So, there we have it, my top 5 from Thompson & Morgan this season.

You can read more of Geoff’s garden at www.driftwoodbysea.co.uk

Happy New Year

Back in January 2017, I had this crazy idea to photograph the back garden from the same point, on the same date, each month! Some might think I’m mad, I probably did myself back then, but it is interesting, even for me, to take a look at the 12 images as a picture diary of what happened in the garden last year!  They were all taken on the 7th of the month!

January 2017

February 2017

March 2017

As you might imagine, not a lot really happens in January, February and March. The fleecing you see during these 3 months is not to protect plants from the cold but to keep them safe from the wind damage! Driftwood is just a quarter of a mile from the sea and the wind can be extremely severe. To make matters worse, it is salt laden too, so can do much damage to delicate ferns and palms.

April 2017

Now, by April you can see a real transformation. To start with, there is a bit of sun which really helps. I have begun to take all the garden ornaments and furniture out of storage from Summer House and shed! The screening, I take down each year and put back in different places, has started to emerge, helping create the different garden rooms.  You can see a few tulips in bloom, providing some splashes of colour.

May 2017

By May there are a few more leaves on the trees, a camellia is in full bloom and the white flowers of the sea kale look good in the centre! It is all starting to look a bit lush! I store many objets d’art for the winter and they all appear again in May helping to transform the garden.

June 2017

Ordinarily, I would say that June and July are the best months for colour in the back garden but as the June photo shows, that was not the case in 2017. The annuals are all planted out but not many flowering, just a few petunias and the rose, Tess of the Durbervilles on the left. We open to the public on 1st June and have seen over 17000 visitors since 2009 and raised a staggering £95000 for charity.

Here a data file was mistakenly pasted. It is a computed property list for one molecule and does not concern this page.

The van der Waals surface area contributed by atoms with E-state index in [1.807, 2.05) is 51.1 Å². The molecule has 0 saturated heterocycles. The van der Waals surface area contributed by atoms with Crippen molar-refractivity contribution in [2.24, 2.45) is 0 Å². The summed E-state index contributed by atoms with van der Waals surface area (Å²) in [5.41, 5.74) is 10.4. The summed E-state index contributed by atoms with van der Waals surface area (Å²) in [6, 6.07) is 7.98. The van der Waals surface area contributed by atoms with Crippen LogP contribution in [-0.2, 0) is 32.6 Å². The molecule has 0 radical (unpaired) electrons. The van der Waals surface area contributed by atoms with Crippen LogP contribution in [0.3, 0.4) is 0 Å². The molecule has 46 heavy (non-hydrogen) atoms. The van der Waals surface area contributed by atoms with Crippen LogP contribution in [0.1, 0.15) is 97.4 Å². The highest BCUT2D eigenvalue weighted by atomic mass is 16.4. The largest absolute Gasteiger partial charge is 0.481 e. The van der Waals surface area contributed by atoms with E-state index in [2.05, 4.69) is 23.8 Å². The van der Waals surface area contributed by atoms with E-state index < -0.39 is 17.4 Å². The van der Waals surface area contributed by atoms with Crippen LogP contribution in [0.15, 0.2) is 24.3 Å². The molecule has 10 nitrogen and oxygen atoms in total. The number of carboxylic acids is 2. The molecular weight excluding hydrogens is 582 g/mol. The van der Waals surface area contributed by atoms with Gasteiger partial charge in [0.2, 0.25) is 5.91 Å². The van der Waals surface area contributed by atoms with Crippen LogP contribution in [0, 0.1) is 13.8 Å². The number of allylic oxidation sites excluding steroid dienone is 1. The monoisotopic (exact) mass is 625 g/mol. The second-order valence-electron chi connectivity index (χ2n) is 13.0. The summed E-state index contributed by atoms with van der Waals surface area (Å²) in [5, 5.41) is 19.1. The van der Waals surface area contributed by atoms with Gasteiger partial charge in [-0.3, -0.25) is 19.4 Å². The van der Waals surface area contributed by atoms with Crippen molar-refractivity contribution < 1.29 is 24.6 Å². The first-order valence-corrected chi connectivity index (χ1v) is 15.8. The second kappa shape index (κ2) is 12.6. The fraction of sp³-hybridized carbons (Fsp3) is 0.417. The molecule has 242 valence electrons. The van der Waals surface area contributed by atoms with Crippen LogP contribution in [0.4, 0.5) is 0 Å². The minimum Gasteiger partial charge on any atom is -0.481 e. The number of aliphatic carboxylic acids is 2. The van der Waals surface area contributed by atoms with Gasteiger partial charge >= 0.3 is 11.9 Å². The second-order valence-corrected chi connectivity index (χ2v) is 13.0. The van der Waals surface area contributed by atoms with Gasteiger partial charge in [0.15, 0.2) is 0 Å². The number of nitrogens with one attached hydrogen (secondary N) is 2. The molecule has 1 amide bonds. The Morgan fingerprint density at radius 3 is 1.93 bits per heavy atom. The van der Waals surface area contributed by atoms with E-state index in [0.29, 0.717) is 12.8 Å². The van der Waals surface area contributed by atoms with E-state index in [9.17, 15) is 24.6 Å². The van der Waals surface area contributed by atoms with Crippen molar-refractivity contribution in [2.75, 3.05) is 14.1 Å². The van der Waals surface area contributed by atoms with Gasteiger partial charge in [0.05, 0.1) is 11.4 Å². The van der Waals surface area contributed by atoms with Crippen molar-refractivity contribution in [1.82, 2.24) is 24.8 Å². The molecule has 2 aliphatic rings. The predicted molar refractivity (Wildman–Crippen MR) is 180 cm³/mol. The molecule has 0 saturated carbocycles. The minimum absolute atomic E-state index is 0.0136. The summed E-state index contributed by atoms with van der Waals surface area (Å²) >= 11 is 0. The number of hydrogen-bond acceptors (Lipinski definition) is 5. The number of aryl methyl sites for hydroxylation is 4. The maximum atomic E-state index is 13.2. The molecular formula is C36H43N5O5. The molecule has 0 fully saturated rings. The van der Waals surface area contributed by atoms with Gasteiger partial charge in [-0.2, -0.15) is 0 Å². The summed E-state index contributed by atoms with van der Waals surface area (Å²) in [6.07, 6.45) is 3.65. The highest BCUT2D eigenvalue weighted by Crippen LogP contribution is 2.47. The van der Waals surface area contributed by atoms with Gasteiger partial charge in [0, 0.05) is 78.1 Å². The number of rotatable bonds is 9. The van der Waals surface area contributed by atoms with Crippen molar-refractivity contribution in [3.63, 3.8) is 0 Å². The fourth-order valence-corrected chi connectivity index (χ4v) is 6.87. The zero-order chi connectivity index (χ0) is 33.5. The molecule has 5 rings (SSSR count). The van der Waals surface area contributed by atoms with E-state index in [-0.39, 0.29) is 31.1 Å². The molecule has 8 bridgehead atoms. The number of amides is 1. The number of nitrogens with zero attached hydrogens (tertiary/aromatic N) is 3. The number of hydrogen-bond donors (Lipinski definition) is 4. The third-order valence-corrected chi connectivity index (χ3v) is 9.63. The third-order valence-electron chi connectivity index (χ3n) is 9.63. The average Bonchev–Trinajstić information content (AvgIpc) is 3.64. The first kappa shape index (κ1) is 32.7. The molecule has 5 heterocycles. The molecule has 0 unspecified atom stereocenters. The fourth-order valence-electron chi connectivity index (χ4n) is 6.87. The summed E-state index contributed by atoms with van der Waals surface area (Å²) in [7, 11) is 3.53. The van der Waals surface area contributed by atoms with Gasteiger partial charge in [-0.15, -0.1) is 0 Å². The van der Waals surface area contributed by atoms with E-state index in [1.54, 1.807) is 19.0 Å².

July 2017

Certainly, by July there was much upward growth, and more colour with Alstroemeria Indian Summer, Hydrangea Schneeball, Buddleja magenta, lilies and Shasta daisies to name but a few. Extra tables and chairs are put out on the public open days (usually 14 each year) to allow us to serve my delicious home-made tea and cakes too. I’ve baked over 7000 portions since we started!

August 2017

Unusually in August you can see that it looks the best month of all. The Shasta daisies are swamping the green table and chairs and the corridor of planting right behind the house looks the best it has looked all Summer.

September 2017

By September, I expect it to start going over, as we close the garden gate to the public on 3rd of the month after a 3-weekend art festival held in the garden, when we generally sell over £12000 art. You can see one of the large pieces near the green table. It is still looking quite good though!

October 2017

Unusually there is still much colour in October. I’d started to remove some of the dead annuals, as you can see from the empty pots on the central path. This was probably the first year in the 10 years I’ve been opening that it has looked this good at this time of the year!

November 2017

By November it is time to protect the more delicate palms again from the oncoming winter winds. Plants have been cut back and moved to sheltered areas at the back of the house. Hedges have been trimmed on the perimeter and along the central path. Looking neat and tidy for the quiet Winter months.

December 2017

December does not look much different as I don’t tend to do much work outdoors as my other passion is Christmas. This year my indoor Christmas decorations ended up in the Daily Mail, on BBC SE Today and on line with the Daily Mirror, I have a collection going back to the 1930’s which constitutes 20 crates currently being packed away.

Geoff’s Impressive Christmas Trees!

In 2018 I plan to do the same with my front beach garden too! You can read more of Driftwood and see all it’s open dates for 2018 at www.driftwoodbysea.co.uk